View from the Kremlin Walls: Moves and Countermoves

Moves and Countermoves is a weekly column on developments of political importance and opposing reactions

A Mental Exercise

Counterfactuals. An often flawed tool, yes, but a tool that provides an opportunity to identify degrees of empathy for an analytic target. It reduces biases and mirror imaging, provides reflection on one’s own position, and how viable solutions may be accepted by otherwise uncompromising parties.

This is seldom done in Western media, and many analyses miss key and, importantly, valid views held by Moscow. Be it the current divisions in Ukraine or previous clashes in Abkhazia, South Ossetia, and Moldova, understanding how the world looks from Moscow is key to engaging in constructive dialogue and finding a new geopolitical status quo.

This analysis will take a slightly different approach to previous Leksika reports. Below, Moscow’s perspective will be outlined and an alternative outcome of the Cold War is considered. One in which the US is on the losing side and risks further humiliation in the face of advancing Moscow interests into America’s traditional back yard. This is not intended to be an all-encompassing exercise and room is left for the reader to consider extensions of this line of logic. With respect to Ukraine, the citizen’s concerns should take priority above all else in the conflict, but Russia’s legitimate concerns in Ukraine and elsewhere in the post-Soviet space must be taken into account.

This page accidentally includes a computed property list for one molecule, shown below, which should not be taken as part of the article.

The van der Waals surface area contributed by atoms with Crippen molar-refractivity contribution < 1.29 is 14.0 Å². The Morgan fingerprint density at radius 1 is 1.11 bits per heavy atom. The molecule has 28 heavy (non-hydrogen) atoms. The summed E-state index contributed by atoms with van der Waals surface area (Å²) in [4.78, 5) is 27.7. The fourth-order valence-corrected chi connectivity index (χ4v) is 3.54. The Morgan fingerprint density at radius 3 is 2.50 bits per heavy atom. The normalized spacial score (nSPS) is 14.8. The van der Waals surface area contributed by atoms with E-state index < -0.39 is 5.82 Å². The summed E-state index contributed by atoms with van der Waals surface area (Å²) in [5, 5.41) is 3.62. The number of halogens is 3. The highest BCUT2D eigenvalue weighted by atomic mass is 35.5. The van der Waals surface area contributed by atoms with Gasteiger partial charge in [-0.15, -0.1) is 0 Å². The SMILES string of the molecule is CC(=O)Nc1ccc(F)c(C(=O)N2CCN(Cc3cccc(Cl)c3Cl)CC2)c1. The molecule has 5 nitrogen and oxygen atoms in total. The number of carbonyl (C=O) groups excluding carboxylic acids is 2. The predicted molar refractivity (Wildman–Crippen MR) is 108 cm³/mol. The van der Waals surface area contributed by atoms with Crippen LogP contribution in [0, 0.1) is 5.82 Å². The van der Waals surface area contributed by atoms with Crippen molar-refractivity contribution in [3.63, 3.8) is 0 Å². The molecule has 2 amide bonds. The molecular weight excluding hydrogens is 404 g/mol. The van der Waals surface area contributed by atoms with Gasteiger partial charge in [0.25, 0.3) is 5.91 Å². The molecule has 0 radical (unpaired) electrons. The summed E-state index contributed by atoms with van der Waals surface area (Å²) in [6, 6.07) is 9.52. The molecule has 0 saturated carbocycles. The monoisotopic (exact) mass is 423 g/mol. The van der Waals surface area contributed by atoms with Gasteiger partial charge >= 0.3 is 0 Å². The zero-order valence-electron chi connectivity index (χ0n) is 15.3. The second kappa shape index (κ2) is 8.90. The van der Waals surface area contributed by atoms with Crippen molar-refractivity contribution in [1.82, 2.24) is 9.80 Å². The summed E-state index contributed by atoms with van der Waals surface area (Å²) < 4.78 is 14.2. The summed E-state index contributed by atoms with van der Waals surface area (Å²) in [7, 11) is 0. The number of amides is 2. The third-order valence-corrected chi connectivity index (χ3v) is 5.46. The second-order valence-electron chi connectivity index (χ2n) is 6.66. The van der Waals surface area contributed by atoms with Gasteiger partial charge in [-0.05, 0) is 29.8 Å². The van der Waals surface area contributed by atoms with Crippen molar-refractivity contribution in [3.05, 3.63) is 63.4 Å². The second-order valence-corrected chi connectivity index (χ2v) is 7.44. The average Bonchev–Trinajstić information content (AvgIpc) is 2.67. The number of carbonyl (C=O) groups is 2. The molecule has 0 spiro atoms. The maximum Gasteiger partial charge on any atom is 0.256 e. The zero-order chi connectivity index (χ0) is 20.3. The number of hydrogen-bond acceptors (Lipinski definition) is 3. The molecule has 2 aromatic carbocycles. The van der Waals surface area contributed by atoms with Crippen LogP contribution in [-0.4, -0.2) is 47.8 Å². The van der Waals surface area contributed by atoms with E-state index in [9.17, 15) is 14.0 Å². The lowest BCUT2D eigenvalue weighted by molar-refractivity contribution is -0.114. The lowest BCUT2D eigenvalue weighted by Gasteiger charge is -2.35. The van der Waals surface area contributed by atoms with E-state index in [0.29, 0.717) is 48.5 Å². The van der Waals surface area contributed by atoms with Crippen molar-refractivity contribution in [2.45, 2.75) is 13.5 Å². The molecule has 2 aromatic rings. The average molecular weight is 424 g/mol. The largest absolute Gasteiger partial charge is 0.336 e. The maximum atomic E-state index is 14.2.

The View from Moscow

It is often argued that the continued encirclement of Russia provoked Moscow’s actions in the Crimea more than any other factor. What Western countries saw as an expansion of Euro-Atlantic norms, Russia interpreted as the expansion of Washington’s sphere of influence—understandably unacceptable to Moscow. The once mighty buffer Russia possessed shielding it from Western intervention is now gone. Furthermore, American and Western activity in Georgia, Azerbaijan, Central Asia, and the Persian Gulf served to further tighten this noose. Many in Russia now see their country as a besieged fortress, with historical enemies ever closer to their western frontier, the continued destabilization of the Middle East to their south, and the rise of Asia to their east. Perhaps inadvertently, Russia has been pushed into a corner, not a good place for a major nuclear power to be.